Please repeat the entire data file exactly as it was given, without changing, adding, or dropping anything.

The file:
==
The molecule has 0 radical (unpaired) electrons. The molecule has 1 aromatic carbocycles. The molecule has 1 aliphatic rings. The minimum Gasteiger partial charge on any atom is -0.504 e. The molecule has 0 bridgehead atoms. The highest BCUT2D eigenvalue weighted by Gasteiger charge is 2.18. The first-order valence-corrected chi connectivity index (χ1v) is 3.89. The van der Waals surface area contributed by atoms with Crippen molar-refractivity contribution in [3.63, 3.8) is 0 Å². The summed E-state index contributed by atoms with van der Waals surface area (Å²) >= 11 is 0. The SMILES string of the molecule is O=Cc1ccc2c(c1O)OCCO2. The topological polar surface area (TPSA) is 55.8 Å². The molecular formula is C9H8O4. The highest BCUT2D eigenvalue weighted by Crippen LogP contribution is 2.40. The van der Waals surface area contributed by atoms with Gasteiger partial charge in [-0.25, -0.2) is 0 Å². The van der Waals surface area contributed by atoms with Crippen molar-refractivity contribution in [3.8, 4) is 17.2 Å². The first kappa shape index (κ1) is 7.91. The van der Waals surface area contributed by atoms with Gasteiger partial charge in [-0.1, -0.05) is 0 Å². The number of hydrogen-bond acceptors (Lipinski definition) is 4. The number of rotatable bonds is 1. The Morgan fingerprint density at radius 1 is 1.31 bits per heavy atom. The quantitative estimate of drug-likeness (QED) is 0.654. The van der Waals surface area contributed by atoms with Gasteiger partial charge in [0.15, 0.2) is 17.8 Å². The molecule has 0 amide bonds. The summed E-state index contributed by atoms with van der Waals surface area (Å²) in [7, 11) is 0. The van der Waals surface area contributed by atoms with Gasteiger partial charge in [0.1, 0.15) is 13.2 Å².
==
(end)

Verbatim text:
The molecule has 0 radical (unpaired) electrons. The molecule has 1 aromatic carbocycles. The molecule has 1 aliphatic rings. The minimum Gasteiger partial charge on any atom is -0.504 e. The molecule has 0 bridgehead atoms. The highest BCUT2D eigenvalue weighted by Gasteiger charge is 2.18. The first-order valence-corrected chi connectivity index (χ1v) is 3.89. The van der Waals surface area contributed by atoms with Crippen molar-refractivity contribution in [3.63, 3.8) is 0 Å². The summed E-state index contributed by atoms with van der Waals surface area (Å²) >= 11 is 0. The SMILES string of the molecule is O=Cc1ccc2c(c1O)OCCO2. The topological polar surface area (TPSA) is 55.8 Å². The molecular formula is C9H8O4. The highest BCUT2D eigenvalue weighted by Crippen LogP contribution is 2.40. The van der Waals surface area contributed by atoms with Gasteiger partial charge in [-0.25, -0.2) is 0 Å². The van der Waals surface area contributed by atoms with Crippen molar-refractivity contribution in [3.8, 4) is 17.2 Å². The first kappa shape index (κ1) is 7.91. The van der Waals surface area contributed by atoms with Gasteiger partial charge in [-0.1, -0.05) is 0 Å². The number of hydrogen-bond acceptors (Lipinski definition) is 4. The number of rotatable bonds is 1. The Morgan fingerprint density at radius 1 is 1.31 bits per heavy atom. The quantitative estimate of drug-likeness (QED) is 0.654. The van der Waals surface area contributed by atoms with Gasteiger partial charge in [0.15, 0.2) is 17.8 Å². The molecule has 0 amide bonds. The summed E-state index contributed by atoms with van der Waals surface area (Å²) in [7, 11) is 0. The van der Waals surface area contributed by atoms with Gasteiger partial charge in [0.1, 0.15) is 13.2 Å².